The root cause of kickback is the workpiece getting pinched between the
blade and the fence. There are a couple of reasons why this happens:
The most common reason is that the workpiece turns slightly (i.e.
doesn't stay tight against the fence) while pushing it through. Keep
in mind that the teeth on the blade are slightly wider than the rest of
the "meat" of the blade. This means that during an ideal cut, the only
parts of the blade ever to contact the workpiece are the teeth. In
reality, however, if you're not careful to constantly push the
workpiece up against the fence, it can turn a little, and the front
corner can come into contact with the inner part of the blade. The
friction between the blade and the workpiece causes a force which wants
to further turn the workpiece which causes the workpiece to bind even
harder, causing more friction which causes even more turning and
binding until, a fraction of a second later, the piece comes flying
back at you at mach 10. Inevitably, despite rotating rapidly through
the air, it will strike you in the gut with its sharpest point every
This scenario happens almost exclusively when you are cutting something
which is wider than it is long. It's also the reason why you should
never use the miter gauge at the same time as the fence, unless you're
VERY careful to apply pressure to keep the piece between the blade and
the fence pushed tightly against the fence or against the miter gauge.
This also happens fairly frequently when cutting very large pieces of
plywood. Despite your best efforts to keep the piece held tightly
against the fence, it's way too easy to torque the workpiece and bind
it against the blade. On large sheets of plywood, once it binds on the
blade, it usually rides up on top of the blade where it gets hurled at
you at high velocity, leaving a nice rustic scarring pattern (and
possibly some blood stains) across the face of the plywood.
Note that in opposition to Brian's advice, ripping a 1" strip off a 24"
piece is LESS likely to cause binding (and, hence, kickback) by keeping
only 1" between the blade and the fence. The larger the ratio of
length:width of the piece between the blade and the fence, the better.
Another common reason for kickback is improper use of a pushstick. If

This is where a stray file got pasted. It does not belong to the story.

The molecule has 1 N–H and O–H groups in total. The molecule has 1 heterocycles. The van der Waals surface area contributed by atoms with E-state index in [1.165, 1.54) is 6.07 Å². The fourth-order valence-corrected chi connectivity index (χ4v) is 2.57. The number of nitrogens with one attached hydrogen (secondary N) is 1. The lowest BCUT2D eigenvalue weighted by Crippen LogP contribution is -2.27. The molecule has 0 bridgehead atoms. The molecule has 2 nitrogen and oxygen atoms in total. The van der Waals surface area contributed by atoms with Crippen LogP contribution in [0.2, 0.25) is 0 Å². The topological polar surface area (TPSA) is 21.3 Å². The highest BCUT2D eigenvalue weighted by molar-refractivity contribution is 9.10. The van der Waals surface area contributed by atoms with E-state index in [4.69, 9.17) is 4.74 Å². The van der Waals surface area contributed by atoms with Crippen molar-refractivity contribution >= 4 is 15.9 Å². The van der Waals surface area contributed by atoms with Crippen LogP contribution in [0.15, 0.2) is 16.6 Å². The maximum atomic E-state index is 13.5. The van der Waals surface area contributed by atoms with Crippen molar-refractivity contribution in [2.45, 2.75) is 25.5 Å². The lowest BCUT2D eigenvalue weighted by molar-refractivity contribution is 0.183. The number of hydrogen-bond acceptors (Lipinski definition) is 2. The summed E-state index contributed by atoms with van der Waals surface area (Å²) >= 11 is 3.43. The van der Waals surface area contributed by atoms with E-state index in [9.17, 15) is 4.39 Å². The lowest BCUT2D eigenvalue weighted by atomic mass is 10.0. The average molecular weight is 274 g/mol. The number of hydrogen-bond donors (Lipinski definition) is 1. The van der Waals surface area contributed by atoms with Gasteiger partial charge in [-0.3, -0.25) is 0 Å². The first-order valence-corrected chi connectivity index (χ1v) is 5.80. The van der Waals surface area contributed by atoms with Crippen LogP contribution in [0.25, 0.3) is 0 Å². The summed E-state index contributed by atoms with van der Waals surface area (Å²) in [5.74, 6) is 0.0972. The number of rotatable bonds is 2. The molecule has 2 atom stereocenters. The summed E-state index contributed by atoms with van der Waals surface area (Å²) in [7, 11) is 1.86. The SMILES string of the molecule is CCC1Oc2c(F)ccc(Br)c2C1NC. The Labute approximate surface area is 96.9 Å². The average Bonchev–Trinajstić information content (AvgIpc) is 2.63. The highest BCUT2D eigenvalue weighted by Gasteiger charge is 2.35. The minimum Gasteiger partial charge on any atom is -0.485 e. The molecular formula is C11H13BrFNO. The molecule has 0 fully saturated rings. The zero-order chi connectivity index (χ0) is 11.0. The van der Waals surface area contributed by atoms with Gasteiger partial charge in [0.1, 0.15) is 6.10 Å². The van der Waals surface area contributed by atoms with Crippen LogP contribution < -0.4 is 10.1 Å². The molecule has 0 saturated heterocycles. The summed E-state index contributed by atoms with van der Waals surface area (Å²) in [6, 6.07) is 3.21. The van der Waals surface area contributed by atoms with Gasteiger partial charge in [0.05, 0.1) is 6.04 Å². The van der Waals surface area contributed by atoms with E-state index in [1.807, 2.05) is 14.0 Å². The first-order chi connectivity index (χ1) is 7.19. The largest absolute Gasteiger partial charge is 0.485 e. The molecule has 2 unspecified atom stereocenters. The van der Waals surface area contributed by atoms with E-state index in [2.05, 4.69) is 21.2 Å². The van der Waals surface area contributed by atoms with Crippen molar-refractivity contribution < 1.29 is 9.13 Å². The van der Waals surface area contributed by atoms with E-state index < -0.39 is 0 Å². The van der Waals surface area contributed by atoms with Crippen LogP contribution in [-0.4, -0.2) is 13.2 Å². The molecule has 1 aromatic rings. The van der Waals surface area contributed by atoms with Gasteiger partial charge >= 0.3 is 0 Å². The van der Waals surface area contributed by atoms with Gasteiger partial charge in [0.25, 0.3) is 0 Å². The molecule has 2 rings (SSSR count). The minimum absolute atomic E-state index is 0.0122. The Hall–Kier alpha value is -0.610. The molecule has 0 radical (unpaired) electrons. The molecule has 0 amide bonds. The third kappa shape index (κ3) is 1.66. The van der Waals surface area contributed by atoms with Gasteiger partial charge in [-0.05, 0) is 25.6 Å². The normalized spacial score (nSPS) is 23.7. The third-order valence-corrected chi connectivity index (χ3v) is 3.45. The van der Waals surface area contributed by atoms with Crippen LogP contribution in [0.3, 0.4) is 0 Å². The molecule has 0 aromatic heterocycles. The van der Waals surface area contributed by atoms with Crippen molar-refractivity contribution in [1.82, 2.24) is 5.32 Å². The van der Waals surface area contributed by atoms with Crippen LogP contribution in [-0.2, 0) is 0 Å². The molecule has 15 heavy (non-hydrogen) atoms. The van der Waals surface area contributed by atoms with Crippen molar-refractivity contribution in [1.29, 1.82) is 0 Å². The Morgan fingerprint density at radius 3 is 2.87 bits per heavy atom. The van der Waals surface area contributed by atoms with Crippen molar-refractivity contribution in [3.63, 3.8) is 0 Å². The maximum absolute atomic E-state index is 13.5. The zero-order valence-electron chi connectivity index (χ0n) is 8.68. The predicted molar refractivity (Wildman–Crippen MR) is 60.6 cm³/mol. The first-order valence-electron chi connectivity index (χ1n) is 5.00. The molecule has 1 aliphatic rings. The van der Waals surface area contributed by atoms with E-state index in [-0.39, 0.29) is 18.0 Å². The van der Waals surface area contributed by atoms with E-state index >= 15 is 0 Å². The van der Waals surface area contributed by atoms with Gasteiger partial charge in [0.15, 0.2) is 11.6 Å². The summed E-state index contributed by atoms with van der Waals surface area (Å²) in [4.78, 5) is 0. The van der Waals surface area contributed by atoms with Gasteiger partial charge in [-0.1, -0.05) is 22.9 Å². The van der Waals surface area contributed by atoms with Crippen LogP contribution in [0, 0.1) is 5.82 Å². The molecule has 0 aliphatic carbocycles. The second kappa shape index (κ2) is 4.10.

you're ripping a piece 2" or wider, you can pretty safely push the
piece through with your fingers. When the piece is narrower than that,
however, you'll want to use a pushstick or scrap of wood to push it
through without getting your fingers too close to the blade. If you
don't use a pushstick and simply guide the piece along from outside the
blade, the part between the blade and the fence will most likely be
shot backwards once you finish the cut. This is a lot less violent
than the other scenario, however. Depending on it's length, the piece
usually only flies 5 or 10 feet.
Kickback can also occur when cutting warped boards. Sometimes even
straight boards will warp once you cut them and release the tension
from the grain. This warping can sometimes cause the piece to push
away from the fence and bind into the blade. In most cases where
warping is an issue, you'll be talking about ripping boards that are at
least a couple of feet long. That usually means that the length:width
ratio is high, so you're not that likely to experience kickback. You
may, however, experience enough binding to burn the wood or even bring
the blade to a screeching halt. This can be a dangerous situation, as
you don't want to remove you hands from the workpiece allowing the
blade to start back up and throw it backwards, but you also need to
shut the power off as soon as possible. Often, the circuit breaker on
the motor or in your breaker panel will trip in this case. A splitter
can help immensely to avoid this problem.
You can also experience kickback (and rough looking cuts) when the
blade isn't perfectly parallel to the fence. You'll want to make sure
your saw is adjusted to keep the blade, fence, and miter slot all
parallel to each other.
Last, if you try to cut pieces that are exremely small, especially
without a zero clearance insert, you're almost guaranteed that the
piece will kick back at you. The good news it that the pieces are
light enough not to break any ribs when they hit you. The bad news is
that such pieces are sometimes small enough to penetrate the skin
rather than just bruise. They also tend to ricochet in random
directions adding to the fun and sport.